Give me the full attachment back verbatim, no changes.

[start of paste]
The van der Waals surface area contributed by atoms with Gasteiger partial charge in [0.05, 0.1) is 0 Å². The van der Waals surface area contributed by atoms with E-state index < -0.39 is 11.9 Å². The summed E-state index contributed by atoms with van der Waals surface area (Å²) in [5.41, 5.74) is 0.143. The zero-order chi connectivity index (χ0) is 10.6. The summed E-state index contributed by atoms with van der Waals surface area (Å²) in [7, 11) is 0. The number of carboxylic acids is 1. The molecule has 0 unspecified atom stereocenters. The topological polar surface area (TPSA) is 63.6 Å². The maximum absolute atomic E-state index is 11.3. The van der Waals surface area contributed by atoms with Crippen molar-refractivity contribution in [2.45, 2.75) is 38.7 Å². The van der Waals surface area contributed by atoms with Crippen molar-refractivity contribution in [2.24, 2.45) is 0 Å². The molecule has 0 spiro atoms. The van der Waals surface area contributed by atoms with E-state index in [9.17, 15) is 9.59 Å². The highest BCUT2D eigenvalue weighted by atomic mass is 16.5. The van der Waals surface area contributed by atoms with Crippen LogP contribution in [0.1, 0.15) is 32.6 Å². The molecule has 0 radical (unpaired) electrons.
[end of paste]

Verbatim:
The van der Waals surface area contributed by atoms with Gasteiger partial charge in [0.05, 0.1) is 0 Å². The van der Waals surface area contributed by atoms with E-state index < -0.39 is 11.9 Å². The summed E-state index contributed by atoms with van der Waals surface area (Å²) in [5.41, 5.74) is 0.143. The zero-order chi connectivity index (χ0) is 10.6. The summed E-state index contributed by atoms with van der Waals surface area (Å²) in [7, 11) is 0. The number of carboxylic acids is 1. The molecule has 0 unspecified atom stereocenters. The topological polar surface area (TPSA) is 63.6 Å². The maximum absolute atomic E-state index is 11.3. The van der Waals surface area contributed by atoms with Crippen molar-refractivity contribution in [2.45, 2.75) is 38.7 Å². The van der Waals surface area contributed by atoms with Crippen molar-refractivity contribution in [2.24, 2.45) is 0 Å². The molecule has 0 spiro atoms. The van der Waals surface area contributed by atoms with E-state index in [9.17, 15) is 9.59 Å². The highest BCUT2D eigenvalue weighted by atomic mass is 16.5. The van der Waals surface area contributed by atoms with Crippen LogP contribution in [0.1, 0.15) is 32.6 Å². The molecule has 0 radical (unpaired) electrons.